“Bishop Moroni Secrist felt prompted to climb onto the porch [during the fire] and go through the window to my room, thinking he might save some of the property; but when he went inside, the smoke was so dense he was nearly suffocated and had to be helped out by others . … As he neared the window he reached out his hand and felt the cover on the table and drew it toward him, gathering up the corners with the books … and passed them to those on the outside. Thus the records were saved through the providence of God.”
These records told the story of the first Primary ever held and how it came to be. They were used as the basis for Aurelia Spencer Rogers’ Life Sketches that she later wrote for children and dedicated to them with these words:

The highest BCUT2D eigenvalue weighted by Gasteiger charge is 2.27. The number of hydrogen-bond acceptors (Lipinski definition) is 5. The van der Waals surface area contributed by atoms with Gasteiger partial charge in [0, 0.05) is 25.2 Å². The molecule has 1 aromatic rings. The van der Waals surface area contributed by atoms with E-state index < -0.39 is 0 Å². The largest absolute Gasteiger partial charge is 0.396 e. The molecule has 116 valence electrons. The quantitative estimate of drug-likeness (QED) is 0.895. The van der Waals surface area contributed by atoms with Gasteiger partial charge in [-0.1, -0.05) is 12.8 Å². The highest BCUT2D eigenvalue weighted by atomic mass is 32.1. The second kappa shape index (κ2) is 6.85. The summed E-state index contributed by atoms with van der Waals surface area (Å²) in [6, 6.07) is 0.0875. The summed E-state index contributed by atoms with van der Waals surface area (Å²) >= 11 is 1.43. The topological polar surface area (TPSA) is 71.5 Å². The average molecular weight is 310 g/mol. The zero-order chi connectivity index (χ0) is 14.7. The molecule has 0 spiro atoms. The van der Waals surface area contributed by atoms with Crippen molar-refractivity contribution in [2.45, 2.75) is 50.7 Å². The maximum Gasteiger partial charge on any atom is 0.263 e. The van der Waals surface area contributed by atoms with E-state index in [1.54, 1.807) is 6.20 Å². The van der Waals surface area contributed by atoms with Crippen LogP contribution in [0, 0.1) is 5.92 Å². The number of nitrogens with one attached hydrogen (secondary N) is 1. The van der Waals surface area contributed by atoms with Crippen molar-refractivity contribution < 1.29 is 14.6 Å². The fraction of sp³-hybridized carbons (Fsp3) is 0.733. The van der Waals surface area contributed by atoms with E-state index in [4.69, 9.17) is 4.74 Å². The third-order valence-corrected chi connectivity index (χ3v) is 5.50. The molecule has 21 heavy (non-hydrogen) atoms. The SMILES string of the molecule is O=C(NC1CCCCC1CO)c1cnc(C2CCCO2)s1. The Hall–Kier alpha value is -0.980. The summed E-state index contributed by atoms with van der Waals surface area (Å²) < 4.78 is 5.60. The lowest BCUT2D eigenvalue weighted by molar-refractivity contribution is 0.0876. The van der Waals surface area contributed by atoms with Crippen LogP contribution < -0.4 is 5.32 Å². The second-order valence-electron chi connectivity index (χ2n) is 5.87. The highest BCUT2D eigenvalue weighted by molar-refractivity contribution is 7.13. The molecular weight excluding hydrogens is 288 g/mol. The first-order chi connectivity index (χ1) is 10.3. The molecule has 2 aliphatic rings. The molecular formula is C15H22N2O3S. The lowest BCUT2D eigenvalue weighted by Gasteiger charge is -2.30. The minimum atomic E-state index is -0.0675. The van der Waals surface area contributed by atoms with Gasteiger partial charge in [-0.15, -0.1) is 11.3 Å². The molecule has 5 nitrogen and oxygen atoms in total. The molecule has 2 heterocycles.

“Our children are our jewels; we have counted well the cost;
May their angels ever guard them, and not one child be lost.”
It was in March of 1878 that Aurelia first thought seriously of an organization for children, especially so little boys could be taught “everything good and how to behave.” She wanted desperately to help them and prayed that she might be shown a way. “A fire seemed to burn within me,” she wrote in her history.
A few weeks later Sister Eliza R. Snow went to Farmington to meet with the Relief Society. She and Sister Emmeline B. Wells, who accompanied her, stopped at Aurelia’s home for a brief visit on their way to the depot to board a train back to Salt Lake. Sister Rogers discussed with them her concern over many of the boys, who she felt were not being properly taught the gospel nor the manners that would help them become good men. She asked if an organization to help them would ever be possible. We are told that Sister Snow was “silent for a few moments, then said there might be such a thing and that she would speak to the First Presidency about it.”